Compound instructions usually use the possibility to address the A, X and Y registers from internal memory. This way we can create new instructions like CLRA (translated to SUB $FF) and INCX (translated to INC $80).
Please pay some attention to the syntax for Indirect addressing mode. Indirect addressing mode uses the contents of the X or Y register to point to one of the page zero addresses. The syntax for this addressing mode is:
LDA ,X Two examples of Indirect addressing mode ADD ,Y Please note the comma in front of X and Y
Omitting the comma in front of the index register will result in using Direct addressing mode instead of Indirect addressing mode. The instruction LDA X will therefore copy the contents from register X to to A.
Data memory references are normally 8-bits wide and are called Direct addressing mode. Four bytes in this 256 bytes long address space are addressable with only 2 bits, which is called Short Direct addressing mode. These are the addresses $80, $81, $82 and $83. Please note that the X and Y registers are also located there.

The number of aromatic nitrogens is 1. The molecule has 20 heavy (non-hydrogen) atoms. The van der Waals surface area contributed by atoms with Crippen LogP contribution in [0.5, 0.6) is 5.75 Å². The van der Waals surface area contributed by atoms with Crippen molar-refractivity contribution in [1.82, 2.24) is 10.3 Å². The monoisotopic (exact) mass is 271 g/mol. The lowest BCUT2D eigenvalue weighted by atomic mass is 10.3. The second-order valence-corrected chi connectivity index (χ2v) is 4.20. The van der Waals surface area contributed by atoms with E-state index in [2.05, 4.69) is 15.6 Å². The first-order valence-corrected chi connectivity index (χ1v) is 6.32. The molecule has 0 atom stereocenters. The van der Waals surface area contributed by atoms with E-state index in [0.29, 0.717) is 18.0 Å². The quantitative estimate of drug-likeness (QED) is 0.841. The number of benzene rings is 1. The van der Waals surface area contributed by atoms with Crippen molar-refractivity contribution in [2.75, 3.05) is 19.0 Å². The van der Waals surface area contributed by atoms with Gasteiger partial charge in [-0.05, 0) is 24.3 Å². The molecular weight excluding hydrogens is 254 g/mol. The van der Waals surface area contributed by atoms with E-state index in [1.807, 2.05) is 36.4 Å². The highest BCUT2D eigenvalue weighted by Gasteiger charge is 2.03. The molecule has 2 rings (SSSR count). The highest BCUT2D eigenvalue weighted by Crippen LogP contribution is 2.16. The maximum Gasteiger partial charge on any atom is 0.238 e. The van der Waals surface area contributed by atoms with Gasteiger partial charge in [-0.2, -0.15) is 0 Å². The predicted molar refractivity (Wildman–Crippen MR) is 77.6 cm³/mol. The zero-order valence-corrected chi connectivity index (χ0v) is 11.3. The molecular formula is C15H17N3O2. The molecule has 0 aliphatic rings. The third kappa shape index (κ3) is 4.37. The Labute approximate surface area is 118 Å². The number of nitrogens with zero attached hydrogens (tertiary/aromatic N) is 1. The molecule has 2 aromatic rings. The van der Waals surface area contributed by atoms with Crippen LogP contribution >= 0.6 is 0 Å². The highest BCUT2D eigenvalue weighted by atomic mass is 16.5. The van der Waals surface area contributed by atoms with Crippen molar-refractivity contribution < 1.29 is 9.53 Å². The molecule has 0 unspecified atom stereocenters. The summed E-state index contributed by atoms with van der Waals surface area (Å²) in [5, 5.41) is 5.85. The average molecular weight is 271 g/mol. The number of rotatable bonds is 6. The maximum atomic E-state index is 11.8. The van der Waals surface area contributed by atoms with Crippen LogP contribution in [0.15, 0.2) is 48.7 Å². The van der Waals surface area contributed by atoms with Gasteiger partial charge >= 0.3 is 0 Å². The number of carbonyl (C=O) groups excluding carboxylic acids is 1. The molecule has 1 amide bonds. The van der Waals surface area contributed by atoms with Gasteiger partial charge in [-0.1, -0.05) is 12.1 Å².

Usually the SB-Assembler will automatically select the most economical addressing mode. This means that Short Direct addressing mode is always selected when possible. The expression identifying the address must be resolved completely before we can know for sure if the address is a Short Direct address. Normal Direct addressing mode is selected if the expression contains any forward referenced labels.